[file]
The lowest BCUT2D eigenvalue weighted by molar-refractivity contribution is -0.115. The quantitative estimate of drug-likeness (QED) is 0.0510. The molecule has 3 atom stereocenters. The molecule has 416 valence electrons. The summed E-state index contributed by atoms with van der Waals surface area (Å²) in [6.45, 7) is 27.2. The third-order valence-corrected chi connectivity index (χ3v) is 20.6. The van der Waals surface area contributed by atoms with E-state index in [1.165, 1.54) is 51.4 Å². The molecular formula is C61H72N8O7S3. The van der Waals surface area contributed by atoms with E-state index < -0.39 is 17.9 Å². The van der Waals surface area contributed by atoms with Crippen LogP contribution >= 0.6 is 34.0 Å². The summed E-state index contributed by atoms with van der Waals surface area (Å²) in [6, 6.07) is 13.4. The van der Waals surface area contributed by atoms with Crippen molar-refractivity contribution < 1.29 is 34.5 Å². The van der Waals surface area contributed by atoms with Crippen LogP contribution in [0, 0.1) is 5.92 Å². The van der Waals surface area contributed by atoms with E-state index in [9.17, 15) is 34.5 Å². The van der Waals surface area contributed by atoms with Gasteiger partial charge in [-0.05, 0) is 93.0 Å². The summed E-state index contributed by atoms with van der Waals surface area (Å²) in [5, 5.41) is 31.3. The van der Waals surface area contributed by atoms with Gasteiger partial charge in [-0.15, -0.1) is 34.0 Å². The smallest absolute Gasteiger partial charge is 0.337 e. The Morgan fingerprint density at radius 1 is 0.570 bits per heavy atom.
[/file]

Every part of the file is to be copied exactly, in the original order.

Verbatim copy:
The lowest BCUT2D eigenvalue weighted by molar-refractivity contribution is -0.115. The quantitative estimate of drug-likeness (QED) is 0.0510. The molecule has 3 atom stereocenters. The molecule has 416 valence electrons. The summed E-state index contributed by atoms with van der Waals surface area (Å²) in [6.45, 7) is 27.2. The third-order valence-corrected chi connectivity index (χ3v) is 20.6. The van der Waals surface area contributed by atoms with E-state index in [1.165, 1.54) is 51.4 Å². The molecular formula is C61H72N8O7S3. The van der Waals surface area contributed by atoms with E-state index < -0.39 is 17.9 Å². The van der Waals surface area contributed by atoms with Crippen LogP contribution >= 0.6 is 34.0 Å². The summed E-state index contributed by atoms with van der Waals surface area (Å²) in [6, 6.07) is 13.4. The van der Waals surface area contributed by atoms with Crippen molar-refractivity contribution < 1.29 is 34.5 Å². The van der Waals surface area contributed by atoms with Crippen LogP contribution in [0, 0.1) is 5.92 Å². The van der Waals surface area contributed by atoms with E-state index in [9.17, 15) is 34.5 Å². The van der Waals surface area contributed by atoms with Gasteiger partial charge in [-0.05, 0) is 93.0 Å². The summed E-state index contributed by atoms with van der Waals surface area (Å²) in [5, 5.41) is 31.3. The van der Waals surface area contributed by atoms with Gasteiger partial charge in [-0.15, -0.1) is 34.0 Å². The smallest absolute Gasteiger partial charge is 0.337 e. The Morgan fingerprint density at radius 1 is 0.570 bits per heavy atom.